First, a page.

Whatever form of banding or marking is used, researchers are careful that birds do not experience irritation or anything that might affect their behavior, physiology, longevity, social life, ecology, or survival prospects. For example, a brightly colored marker such as a wing tag could make a bird more visible to predators or influence its mating success. Some species defecate on their legs, so banding these birds could invite infection. In cold regions, ice can build up on bands and be a potential hazard, especially for waterfowl. These are just some of the things involved in marking birds. But even so, they reveal the scope of scientific knowledge of bird biology and behavior that is required for the program to be effective and, at the same time, humane.
What if You Find a Banded or Tagged Animal?
Sometimes bands or tags may have a telephone number or an address inscribed, enabling you to contact the owner or banding authority.* You can then let the owner know where and when the tag was obtained and perhaps other details as well. In the case of a fish, for example, a biologist can then determine how far and fast it has traveled since it was tagged and released.
Thanks to the work of researchers around the world and the efforts of conscientious people who report the tags and bands they find, amazing details about wildlife are being gathered. Consider the example of the red knot, a four- to seven-ounce [100 to 200 gram] bird of the sandpiper family. Scientists now know that some red knots migrate from Canada’s far north to the tip of South America and back every year—a distance of some 18,000 miles [30,000 km]!
The band on one aged but healthy red knot revealed that it may have done this for 15 years. Yes, this little fellow may have flown 270,000 miles [400,000 km]—farther than the average distance from the earth to the moon! With this truly remarkable little bird sitting in the palm of his hand, nature writer Scott Weidensaul said: “All I can do is shake my head with mingled awe and respect for the travelers that stitch together this wide world.” Indeed, the more we learn about earth’s many creatures, the more we are filled with awe and respect for “the Maker of heaven and earth . . . and of all that is in them,” Jehovah God.—Psalm 146:5, 6.
Bands or tags can become so worn down that the details are illegible. By the use of etching, however, these seemingly invisible details can often be read. In the United States, the Bird Banding Laboratory reads hundreds of such bands every year.
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FORMS OF MARKING AND TRACKING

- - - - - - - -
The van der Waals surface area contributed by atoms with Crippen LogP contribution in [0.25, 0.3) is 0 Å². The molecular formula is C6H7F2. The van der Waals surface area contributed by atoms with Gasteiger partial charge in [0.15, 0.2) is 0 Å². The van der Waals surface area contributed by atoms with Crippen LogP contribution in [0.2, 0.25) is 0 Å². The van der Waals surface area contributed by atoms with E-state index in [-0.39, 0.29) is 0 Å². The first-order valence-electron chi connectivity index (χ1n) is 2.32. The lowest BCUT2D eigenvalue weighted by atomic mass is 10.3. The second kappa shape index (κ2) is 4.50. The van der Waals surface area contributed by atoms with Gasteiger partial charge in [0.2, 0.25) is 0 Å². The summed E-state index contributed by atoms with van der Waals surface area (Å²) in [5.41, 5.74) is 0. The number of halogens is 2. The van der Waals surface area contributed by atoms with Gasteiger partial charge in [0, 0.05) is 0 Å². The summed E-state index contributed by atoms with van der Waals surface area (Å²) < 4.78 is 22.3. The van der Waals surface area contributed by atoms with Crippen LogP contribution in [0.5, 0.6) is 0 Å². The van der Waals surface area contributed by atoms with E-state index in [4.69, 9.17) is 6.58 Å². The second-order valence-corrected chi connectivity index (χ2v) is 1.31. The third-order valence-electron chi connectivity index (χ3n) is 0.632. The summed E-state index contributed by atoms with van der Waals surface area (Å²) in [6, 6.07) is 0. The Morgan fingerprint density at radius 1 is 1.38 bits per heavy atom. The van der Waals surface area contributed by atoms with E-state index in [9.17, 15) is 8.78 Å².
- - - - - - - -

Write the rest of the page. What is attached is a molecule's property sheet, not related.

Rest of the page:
Many creatures besides birds are marked for study. The marking techniques employed depend on the scientific objectives as well as the physical characteristics and habits of the animals involved. Besides leg bands, researchers use flags, streamers, tags, paints, tattoos, dyes, brands, collars, radio tracking devices, microcomputers, and stainless steel darts (with coded tags attached) as well as toe, ear, and tail clipping and various other techniques and devices. Some of these are quite inexpensive. Others are more costly, such as the $15,000 miniature electronic apparatus, with camcorder, that is used to study the diving habits of seals.
An electronic device called a passive integrated transponder can be inserted under an anesthetized animal’s skin or inside its body and later read externally with a special instrument. To study bluefin tuna, scientists insert a tiny computer called an archival tag, or smart tag, into a fish. For up to nine years, these microchips collect and store data on temperature, depth, light intensity, and time. When the tag is returned, it furnishes a wealth of data, including its host’s travels, which can be calculated by comparing daily light readings with time data.
Snakes can be marked by clipping certain scales; turtles by notching the shell; lizards by toe clipping; and alligators and crocodiles either by toe clipping or by the removal of scutes (horny plates) from the tail. Some animals have sufficient natural variation in their appearance that individuals can be identified simply by photographs.
Tagging a black bear with ear tags; a spaghetti tag on a damselfish; tail tags on alligators
Peregrine falcon with a satellite transmitter
Rainbow trout fitted with an internal telemetry device
Bear: © Glenn Oliver/Visuals Unlimited; damselfish: Dr. James P. McVey, NOAA Sea Grant Program; alligator: Copyright © 2001 by Kent A. Vliet; falcon on pages 2 and 15: Photo by National Park Service; men with fish: © Bill Banaszewski/Visuals Unlimited
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Banding a sharp-shinned hawk
© Jane McAlonan/Visuals Unlimited